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Not long ago I was in Washington, D.C., with some friends. We were all headed to New York. I naturally assumed we would all be taking either the Pan Am or Trump shuttle. But one friend said he was taking the train.

When we heard this transportation blasphemy, a great gasp of surprise followed. The train?

Our friend obviously was misguided. The shuttle departs every hour and takes only 45 minutes. We would clearly make it to our midtown Manhattan hotel well before he did.

"Not necessarily," he said. "Not only will I get there before you, but I'll spend half the money you do."

We accepted the challenge.

We all left our Washington hotel at the same time. Our friend headed for the train station to catch the Amtrak Metroliner. It took him five minutes to get to the station, and he left for New York an hour before our scheduled flight departure.

We grabbed a cab and headed for Washington National Airport.

First, we got stuck in traffic, though we did make our flight. Then we were delayed on the ground for 15 minutes. Later, on approach to New York's La Guardia Airport, we were delayed for 20 additional minutes. Total flight time from gate to gate was one hour and 40 minutes.

We had to wait for luggage. Another 15 minutes. We got into a cab and proceeded to get stuck in a traffic jam on the Grand Central Parkway. Then we moved even more slowly across the Triborough Bridge into Manhattan, making it another 35 minutes before we arrived at our hotel.

The winner? Our friend, by about five minutes. Surprisingly, the train can be faster than the plane. And a lot less expensive.

Consider these facts:

Our friend's cab fare was $5 to the train station. His ticket on the Metroliner was $79. He didn't wait for luggage. His cab from Penn Station to the hotel was $6.25, including tip. His total cost: $90.25.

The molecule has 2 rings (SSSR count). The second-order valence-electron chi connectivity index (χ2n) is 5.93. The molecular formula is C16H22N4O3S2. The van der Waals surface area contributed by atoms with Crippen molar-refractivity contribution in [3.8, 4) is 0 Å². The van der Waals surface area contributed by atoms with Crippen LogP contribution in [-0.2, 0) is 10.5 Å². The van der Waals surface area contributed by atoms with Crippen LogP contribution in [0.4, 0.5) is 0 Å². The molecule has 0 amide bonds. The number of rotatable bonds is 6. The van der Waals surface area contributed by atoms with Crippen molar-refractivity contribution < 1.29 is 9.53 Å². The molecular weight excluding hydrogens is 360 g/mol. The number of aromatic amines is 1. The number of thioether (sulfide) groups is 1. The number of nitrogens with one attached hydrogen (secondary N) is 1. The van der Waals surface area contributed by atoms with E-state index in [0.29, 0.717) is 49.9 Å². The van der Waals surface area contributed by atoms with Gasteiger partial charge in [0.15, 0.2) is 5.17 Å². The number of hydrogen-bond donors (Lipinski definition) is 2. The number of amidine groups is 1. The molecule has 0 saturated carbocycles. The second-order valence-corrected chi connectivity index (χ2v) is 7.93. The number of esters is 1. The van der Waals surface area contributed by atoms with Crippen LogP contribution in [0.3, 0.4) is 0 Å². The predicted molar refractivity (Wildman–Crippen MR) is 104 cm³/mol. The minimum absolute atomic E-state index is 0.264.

Our cab ride to National Airport was close to $10. A ticket on the shuttle was $139. We waited for luggage -- and we got stuck in traffic. Our cab fare, including bridge toll and tip, came to $27.30. Our total cost: $176.30. Nearly double.

And he beat us to the hotel.

Interestingly, the results of our challenge were matched on many other routes, primarily in the Northeast corridor, in a survey by Runzheimer International, a management consulting firm based in Rochester, Wis., that specializes in travel-related issues.

Robert Vinatieri, the Runzheimer manager and senior travel analyst, compared train, plane and driving costs between Providence, R.I., and New York. Assuming best-case conditions, the plane ride saved an hour and 15 minutes compared to the train, and an hour vs. the car. But the dollar difference was just as significant: Train travel saved $117 over the plane, $73.50 over the car.

The cost and time of travel for planes and trains (including taxis), and both fixed (such as insurance) and operating costs for autos were factored into the survey.

A trip by air between Boston and Hartford, Conn., costs about $207 and takes two hours and 15 minutes, door to door. The same trip by train takes an hour and a half longer but costs only $25.

Between Baltimore and Philadelphia, traveling by air eats up 2 1/2 hours and runs $138. The same trip by train takes only an hour and a half and costs just $39.

Not every comparison works in favor of the train. A trip from Albany to Washington, D.C., costs only $67 by train but takes eight hours, as compared to only 2 1/2 hours by air at $187.

"On other routes," says Amtrak spokeswoman Sue Martin, "we're trying to be time-competitive as well as cost-competitive."

For example, trains between Los Angeles and San Diego are competitive in both time and cost with auto and air travel. The Amtrak takes 2 1/2 hours; by air, 35 minutes. But transportation to the airport takes 40 minutes, not including parking time and cost, and travelers face potential delays on the ground and in the air. If you average an additional hour and a half, plus air time, your air travel has lasted almost 30 minutes longer than the train ride.

The cheapest seven-day, advance-purchase airline ticket between Los Angeles and San Diego runs $94 (most are higher). The most expensive non-restricted train costs $70 round trip.

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